Writer Lindy West is one of our long-time favorites — and a feminist firebrand. We are excited to see her move into television with Shrill (based on Lindy’s bestselling memoir and starring Aidy Bryant), which debuts tomorrow, March 15th! Here, Lindy tells us about talking to teenagers about beauty, the bar soap she uses on her face and how she reclaimed the word ‘fat’…
First off, the trailer! Shrill starts tomorrow on Hulu. Lindy, here’s a big question to start with: What’s your take on beauty?
Oh, boy. That is a big question. When I was young, I tried to conform to the prevailing Hollywood standard of beauty. I spent a lot of time trying and failing to look the way that I’d been taught girls were supposed to look.
How did that evolve?
As I got older, I started to think about bodies — and the beauty and diet industries — in a more critical way. I spent a lot of time looking at diverse bodies, and thinking about this idea we’ve been sold that there’s only one path to beauty — and therefore to happiness and fulfillment and success, as well. It took me until my late 20s to start thinking about what I actually liked. And, of course, it was complicated by the fact that there were very limited fashion options for fat women when I was growing up, so I didn’t have the ability to express myself through style.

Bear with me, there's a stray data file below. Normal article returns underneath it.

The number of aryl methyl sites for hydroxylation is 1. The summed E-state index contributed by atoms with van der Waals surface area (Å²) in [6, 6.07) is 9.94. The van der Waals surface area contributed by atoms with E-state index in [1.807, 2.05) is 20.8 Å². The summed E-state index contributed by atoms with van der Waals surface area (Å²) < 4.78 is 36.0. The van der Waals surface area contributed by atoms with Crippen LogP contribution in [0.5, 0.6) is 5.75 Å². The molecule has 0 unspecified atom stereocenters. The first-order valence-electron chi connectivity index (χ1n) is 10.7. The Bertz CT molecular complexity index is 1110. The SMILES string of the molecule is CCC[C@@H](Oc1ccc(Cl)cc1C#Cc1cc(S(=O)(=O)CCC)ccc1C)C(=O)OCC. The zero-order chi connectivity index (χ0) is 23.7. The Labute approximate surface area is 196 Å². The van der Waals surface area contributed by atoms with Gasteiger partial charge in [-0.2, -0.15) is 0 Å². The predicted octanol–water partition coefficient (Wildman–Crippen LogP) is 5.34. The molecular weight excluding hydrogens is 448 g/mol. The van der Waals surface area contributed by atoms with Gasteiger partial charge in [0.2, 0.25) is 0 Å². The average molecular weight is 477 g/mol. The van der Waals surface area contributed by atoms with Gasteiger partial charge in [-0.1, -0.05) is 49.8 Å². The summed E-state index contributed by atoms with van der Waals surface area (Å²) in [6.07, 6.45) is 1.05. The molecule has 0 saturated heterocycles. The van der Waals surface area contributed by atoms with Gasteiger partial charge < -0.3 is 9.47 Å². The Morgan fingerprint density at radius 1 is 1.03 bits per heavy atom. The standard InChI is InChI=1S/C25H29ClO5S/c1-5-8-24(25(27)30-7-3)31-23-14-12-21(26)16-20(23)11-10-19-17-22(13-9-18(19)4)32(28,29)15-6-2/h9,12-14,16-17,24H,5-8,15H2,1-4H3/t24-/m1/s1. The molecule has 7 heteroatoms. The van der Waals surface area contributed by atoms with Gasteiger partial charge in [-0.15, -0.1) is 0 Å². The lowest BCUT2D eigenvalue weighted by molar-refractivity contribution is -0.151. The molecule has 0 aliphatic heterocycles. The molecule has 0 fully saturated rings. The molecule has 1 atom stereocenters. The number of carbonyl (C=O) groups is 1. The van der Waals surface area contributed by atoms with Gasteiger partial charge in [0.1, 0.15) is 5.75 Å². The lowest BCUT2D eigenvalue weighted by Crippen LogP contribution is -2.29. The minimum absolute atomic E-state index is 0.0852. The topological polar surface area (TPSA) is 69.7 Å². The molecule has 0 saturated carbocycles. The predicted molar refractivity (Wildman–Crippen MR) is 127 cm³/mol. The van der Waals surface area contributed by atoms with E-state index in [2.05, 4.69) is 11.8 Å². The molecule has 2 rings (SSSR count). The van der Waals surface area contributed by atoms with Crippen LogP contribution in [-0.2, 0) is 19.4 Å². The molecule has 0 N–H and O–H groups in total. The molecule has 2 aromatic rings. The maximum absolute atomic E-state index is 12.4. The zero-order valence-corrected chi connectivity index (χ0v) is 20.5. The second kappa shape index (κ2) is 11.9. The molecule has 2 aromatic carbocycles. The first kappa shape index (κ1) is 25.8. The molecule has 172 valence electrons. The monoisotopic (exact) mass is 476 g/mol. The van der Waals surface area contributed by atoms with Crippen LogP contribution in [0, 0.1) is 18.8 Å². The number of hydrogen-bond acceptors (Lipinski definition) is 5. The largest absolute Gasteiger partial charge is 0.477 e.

Even now fashion options are limited.
Extremely limited. It almost never happens that I see a picture of a fat woman and I can’t tell you where her dress came from. There are a small number of designers and retailers doing great work, but there’s still no such thing as comparison shopping for us. So, then it becomes a challenge of trying to express who you are, and show individuality, with a narrow range of choices. I actually kind of like that challenge. I’m resentful that I’m forced into it, but it’s fun. Now I wear a combination of plus-size clothes, those stretchy ‘baggy fit’ straight-size clothes, the rare vintage piece.
What about makeup?